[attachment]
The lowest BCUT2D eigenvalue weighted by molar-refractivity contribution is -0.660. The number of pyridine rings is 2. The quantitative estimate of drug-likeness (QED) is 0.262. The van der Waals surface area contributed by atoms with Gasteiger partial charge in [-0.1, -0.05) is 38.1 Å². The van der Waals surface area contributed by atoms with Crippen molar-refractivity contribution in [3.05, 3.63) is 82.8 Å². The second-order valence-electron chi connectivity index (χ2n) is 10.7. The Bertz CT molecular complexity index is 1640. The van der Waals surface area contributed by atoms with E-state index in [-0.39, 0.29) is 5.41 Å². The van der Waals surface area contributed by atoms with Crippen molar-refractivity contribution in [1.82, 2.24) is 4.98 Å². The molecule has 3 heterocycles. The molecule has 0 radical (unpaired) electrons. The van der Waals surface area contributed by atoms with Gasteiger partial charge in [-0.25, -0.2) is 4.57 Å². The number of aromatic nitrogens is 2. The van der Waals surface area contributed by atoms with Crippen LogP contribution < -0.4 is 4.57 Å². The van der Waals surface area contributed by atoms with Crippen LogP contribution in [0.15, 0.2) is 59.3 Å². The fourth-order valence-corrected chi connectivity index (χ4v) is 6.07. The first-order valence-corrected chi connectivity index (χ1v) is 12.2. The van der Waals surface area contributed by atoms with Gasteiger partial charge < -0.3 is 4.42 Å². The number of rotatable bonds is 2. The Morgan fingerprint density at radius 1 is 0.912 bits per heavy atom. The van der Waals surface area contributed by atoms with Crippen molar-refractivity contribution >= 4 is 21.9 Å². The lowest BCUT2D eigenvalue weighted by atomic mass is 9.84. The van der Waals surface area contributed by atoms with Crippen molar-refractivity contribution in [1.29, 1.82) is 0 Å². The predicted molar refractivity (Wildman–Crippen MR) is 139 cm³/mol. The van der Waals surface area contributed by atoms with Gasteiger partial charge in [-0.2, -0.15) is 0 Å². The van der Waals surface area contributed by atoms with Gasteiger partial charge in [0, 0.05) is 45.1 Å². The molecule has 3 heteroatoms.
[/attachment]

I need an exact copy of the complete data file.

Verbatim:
The lowest BCUT2D eigenvalue weighted by molar-refractivity contribution is -0.660. The number of pyridine rings is 2. The quantitative estimate of drug-likeness (QED) is 0.262. The van der Waals surface area contributed by atoms with Gasteiger partial charge in [-0.1, -0.05) is 38.1 Å². The van der Waals surface area contributed by atoms with Crippen molar-refractivity contribution in [3.05, 3.63) is 82.8 Å². The second-order valence-electron chi connectivity index (χ2n) is 10.7. The Bertz CT molecular complexity index is 1640. The van der Waals surface area contributed by atoms with E-state index in [-0.39, 0.29) is 5.41 Å². The van der Waals surface area contributed by atoms with Crippen molar-refractivity contribution in [1.82, 2.24) is 4.98 Å². The molecule has 3 heterocycles. The molecule has 0 radical (unpaired) electrons. The van der Waals surface area contributed by atoms with Gasteiger partial charge in [-0.25, -0.2) is 4.57 Å². The number of aromatic nitrogens is 2. The van der Waals surface area contributed by atoms with Crippen LogP contribution < -0.4 is 4.57 Å². The van der Waals surface area contributed by atoms with Crippen LogP contribution in [0.15, 0.2) is 59.3 Å². The fourth-order valence-corrected chi connectivity index (χ4v) is 6.07. The first-order valence-corrected chi connectivity index (χ1v) is 12.2. The van der Waals surface area contributed by atoms with Gasteiger partial charge < -0.3 is 4.42 Å². The number of rotatable bonds is 2. The Morgan fingerprint density at radius 1 is 0.912 bits per heavy atom. The van der Waals surface area contributed by atoms with Crippen molar-refractivity contribution >= 4 is 21.9 Å². The lowest BCUT2D eigenvalue weighted by atomic mass is 9.84. The van der Waals surface area contributed by atoms with Crippen molar-refractivity contribution in [1.29, 1.82) is 0 Å². The predicted molar refractivity (Wildman–Crippen MR) is 139 cm³/mol. The van der Waals surface area contributed by atoms with Gasteiger partial charge in [-0.2, -0.15) is 0 Å². The van der Waals surface area contributed by atoms with Gasteiger partial charge in [0, 0.05) is 45.1 Å². The molecule has 3 heteroatoms.